America Must Stand with Ukraine
After a year of war between Ukraine and Russia, one of the most crucial questions in American foreign policy is what is our aim in Ukraine? The goal of American policy in Ukraine should be the defeat of the Russian army and its expulsion from all Ukrainian territory in the shortest time possible.
As the war enters its second year, some critical questions regarding American policy in Ukraine exist. For example, some on the Right and the Left have been questioning support for Ukraine in increasing numbers. The arguments are varied. They range from apologetics in favor of Russia to saying the West provoked Moscow. Another variant says the United States should should not be too involved since there are other, more pressing, national security concerns at stake or because Russia is much more willing to invest time and resources for victory than the United States. Most opposition to America supporting Ukraine is the fear of wasting resources. This can be summed up in opposing America’s tendency to get involved in “forever wars“.
The first point is that a war is not endless if it is won. Nevertheless, there are interesting and valid points in these arguments. Instead of ignoring these critiques, interventionists should discuss the merits and explain how Ukraine’s victory is a good policy for America’s interests. One of the lessons from the U.S. failure in the Vietnam War was the development of the “restrictive use-of-force doctrine” by former Secretary of Defense Caspar Weinberger and Gen. Colin Powell during the Reagan era as a response to avoiding such a failure as Vietnam. This doctrine believed that intervention should be based on using “overwhelming force on behalf of vital interests and clearly defined and achievable political-military objectives, and it insisted on reasonable assurance of enduring public and congressional support.”
Moreover, it is an incorrect view to compare the Afghan and Iraq wars with the Russo-Ukrainian War. For starters, the war in Ukraine is not the same as those other conflicts since those were not conventional armies fighting with traditional methods against each other. Iraq and Afghanistan were wars of occupation and insurgency, with different interconnecting religious and tribal factors at play. In the case of Ukraine, it is a nation-state against a nation-state, with the use of conventional forces, tactics, and technology by both sides.
As demonstrated by Ukraine’s successes during its Fall offensive in 2022, in which Ukraine dealt serious defeats to the Russian army, Ukraine can defeat the Russian military with adequate support. Though, as has been discussed by Gen. Bing West, there is room for improvement in U.S. strategy. Regardless, policymakers should be worried about the rising skepticism over Ukraine in some areas of American politics. One way to prevent the misconception of the conflict as an “endless war” is by seeking to end the war as quickly as possible and communicating American strategy clearly.
American support should seek an unmistakable victory for Ukraine. In other words, the defeat of the Russian army and not just a stalemate or frozen conflict. This does not mean that America should seek regime change in Russia. On the contrary, the policy should seek to emulate the one that President George H.W. Bush followed during the Gulf War in 1991: a defeat of the enemy army and expulsion of the tyrant’s forces from the territory he sought to conquer.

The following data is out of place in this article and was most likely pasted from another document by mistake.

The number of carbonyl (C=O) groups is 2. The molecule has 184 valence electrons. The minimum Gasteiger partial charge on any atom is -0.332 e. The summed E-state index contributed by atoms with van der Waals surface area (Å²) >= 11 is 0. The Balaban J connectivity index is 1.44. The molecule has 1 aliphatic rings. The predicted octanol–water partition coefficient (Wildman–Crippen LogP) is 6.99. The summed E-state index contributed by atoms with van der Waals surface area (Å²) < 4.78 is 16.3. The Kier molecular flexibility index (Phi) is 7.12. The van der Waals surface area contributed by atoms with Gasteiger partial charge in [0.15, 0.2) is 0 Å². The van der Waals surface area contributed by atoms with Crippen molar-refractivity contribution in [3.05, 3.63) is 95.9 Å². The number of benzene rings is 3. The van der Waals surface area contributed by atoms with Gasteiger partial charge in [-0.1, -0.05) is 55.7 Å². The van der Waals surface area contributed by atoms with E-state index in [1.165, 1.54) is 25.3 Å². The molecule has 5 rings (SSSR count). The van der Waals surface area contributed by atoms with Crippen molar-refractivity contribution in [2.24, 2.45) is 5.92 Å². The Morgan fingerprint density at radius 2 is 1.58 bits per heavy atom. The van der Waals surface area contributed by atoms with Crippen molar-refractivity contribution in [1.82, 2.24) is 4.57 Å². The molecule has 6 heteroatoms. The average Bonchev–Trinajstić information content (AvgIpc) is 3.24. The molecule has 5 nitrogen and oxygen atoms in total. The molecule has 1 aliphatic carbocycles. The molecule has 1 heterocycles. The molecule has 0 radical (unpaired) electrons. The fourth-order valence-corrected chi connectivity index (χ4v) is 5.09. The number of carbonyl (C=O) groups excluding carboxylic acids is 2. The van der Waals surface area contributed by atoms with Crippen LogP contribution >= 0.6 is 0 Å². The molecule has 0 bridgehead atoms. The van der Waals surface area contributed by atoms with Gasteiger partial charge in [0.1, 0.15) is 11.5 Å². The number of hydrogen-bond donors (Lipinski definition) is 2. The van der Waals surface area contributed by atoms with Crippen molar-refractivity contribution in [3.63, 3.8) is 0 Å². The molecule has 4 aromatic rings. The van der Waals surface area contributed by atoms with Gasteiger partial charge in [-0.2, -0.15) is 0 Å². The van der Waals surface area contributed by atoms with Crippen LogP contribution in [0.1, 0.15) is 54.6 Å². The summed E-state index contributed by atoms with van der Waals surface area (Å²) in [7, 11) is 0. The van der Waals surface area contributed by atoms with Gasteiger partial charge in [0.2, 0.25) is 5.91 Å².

Once this is achieved, American policy should shift (and force Ukraine to do so as well) and follow Churchill’s dictum that in peace, the victorious party should follow magnanimity towards the defeated. One possibility of that magnanimity is that Crimea could hold a referendum, overseen by the United Nations and international observers, to decide if its political future should be as part of Russia or Ukraine. This might help save Russian pride and reduce the possibilities of an even more revanchist Russia in the future.
Another area of improvement in U.S. support, for example, should be increased oversight and a special committee of Congress to work with the Ukrainian government to prevent fraud, waste, or abuse. Something similar to the famous Truman Committee, which operated during WWII. Yet, it must be emphasized that the purpose of helping Ukraine should be victory over Russia. Since this is still not close to being achieved, it is not time to imagine a post-war world.
How are American interests involved in this war? First, it must be said that the defense of what some call the “liberal world order” and American interests are highly intertwined. If by liberal world order we mean the principles of the Atlantic Charter of 1941, such as that territorial changes should be under the wishes of that territory’s people, self-determination, free and fair trade, and freedom of the seas, then that is worth preserving. The necessary precondition for these things is the nation-state, which as a rule, needs to be sovereign, which means having its internationally recognized borders respected by its neighbors.
These principles were learned because of World War II. And they have kept the geopolitical world relatively stable. One further principle learned in the aftermath of World War II is that appeasement from a position of weakness never works. As such, the prudent thing to realize is that Putin and Xi Jinping only understand strength and deterrence.
How are these apparently abstract lessons part of American national interests? First, since America built the world order, American supremacy endures partly because of what G. John Ikenberry describes as the system the U.S. made. As Ikenberry notes, “The global order the United States has built since the end of World War II is best seen not as an empire but as a world system, a sprawling multifaceted political formation, rich in vicissitudes, that creates opportunity for people across the planet.”